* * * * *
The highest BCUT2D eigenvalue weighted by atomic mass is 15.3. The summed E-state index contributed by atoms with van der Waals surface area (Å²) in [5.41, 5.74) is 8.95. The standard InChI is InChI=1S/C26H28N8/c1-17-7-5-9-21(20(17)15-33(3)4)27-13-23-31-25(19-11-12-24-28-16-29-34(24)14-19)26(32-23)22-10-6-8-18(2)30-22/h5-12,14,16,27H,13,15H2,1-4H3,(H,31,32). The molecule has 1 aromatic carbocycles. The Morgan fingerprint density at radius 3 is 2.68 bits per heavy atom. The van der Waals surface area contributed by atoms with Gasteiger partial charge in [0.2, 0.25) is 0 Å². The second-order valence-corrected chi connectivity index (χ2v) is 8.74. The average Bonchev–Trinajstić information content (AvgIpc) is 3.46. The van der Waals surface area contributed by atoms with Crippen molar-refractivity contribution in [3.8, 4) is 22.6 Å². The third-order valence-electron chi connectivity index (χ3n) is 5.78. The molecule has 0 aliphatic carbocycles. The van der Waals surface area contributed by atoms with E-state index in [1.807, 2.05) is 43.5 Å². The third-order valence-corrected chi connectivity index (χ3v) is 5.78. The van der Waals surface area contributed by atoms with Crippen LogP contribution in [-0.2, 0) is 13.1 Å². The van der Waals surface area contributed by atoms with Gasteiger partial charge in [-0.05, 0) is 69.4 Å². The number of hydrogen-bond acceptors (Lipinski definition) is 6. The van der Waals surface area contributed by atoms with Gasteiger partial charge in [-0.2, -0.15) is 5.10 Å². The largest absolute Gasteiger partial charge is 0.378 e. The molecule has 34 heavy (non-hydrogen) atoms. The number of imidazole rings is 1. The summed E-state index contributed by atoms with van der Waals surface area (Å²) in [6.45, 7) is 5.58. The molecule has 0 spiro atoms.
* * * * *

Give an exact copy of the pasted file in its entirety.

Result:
The highest BCUT2D eigenvalue weighted by atomic mass is 15.3. The summed E-state index contributed by atoms with van der Waals surface area (Å²) in [5.41, 5.74) is 8.95. The standard InChI is InChI=1S/C26H28N8/c1-17-7-5-9-21(20(17)15-33(3)4)27-13-23-31-25(19-11-12-24-28-16-29-34(24)14-19)26(32-23)22-10-6-8-18(2)30-22/h5-12,14,16,27H,13,15H2,1-4H3,(H,31,32). The molecule has 1 aromatic carbocycles. The Morgan fingerprint density at radius 3 is 2.68 bits per heavy atom. The van der Waals surface area contributed by atoms with Gasteiger partial charge in [0.2, 0.25) is 0 Å². The second-order valence-corrected chi connectivity index (χ2v) is 8.74. The average Bonchev–Trinajstić information content (AvgIpc) is 3.46. The van der Waals surface area contributed by atoms with Crippen molar-refractivity contribution in [3.8, 4) is 22.6 Å². The third-order valence-electron chi connectivity index (χ3n) is 5.78. The molecule has 0 aliphatic carbocycles. The van der Waals surface area contributed by atoms with E-state index in [1.807, 2.05) is 43.5 Å². The third-order valence-corrected chi connectivity index (χ3v) is 5.78. The van der Waals surface area contributed by atoms with Crippen LogP contribution in [-0.2, 0) is 13.1 Å². The van der Waals surface area contributed by atoms with Gasteiger partial charge in [-0.05, 0) is 69.4 Å². The number of hydrogen-bond acceptors (Lipinski definition) is 6. The van der Waals surface area contributed by atoms with Gasteiger partial charge in [-0.2, -0.15) is 5.10 Å². The largest absolute Gasteiger partial charge is 0.378 e. The molecule has 34 heavy (non-hydrogen) atoms. The number of imidazole rings is 1. The summed E-state index contributed by atoms with van der Waals surface area (Å²) in [6.45, 7) is 5.58. The molecule has 0 spiro atoms.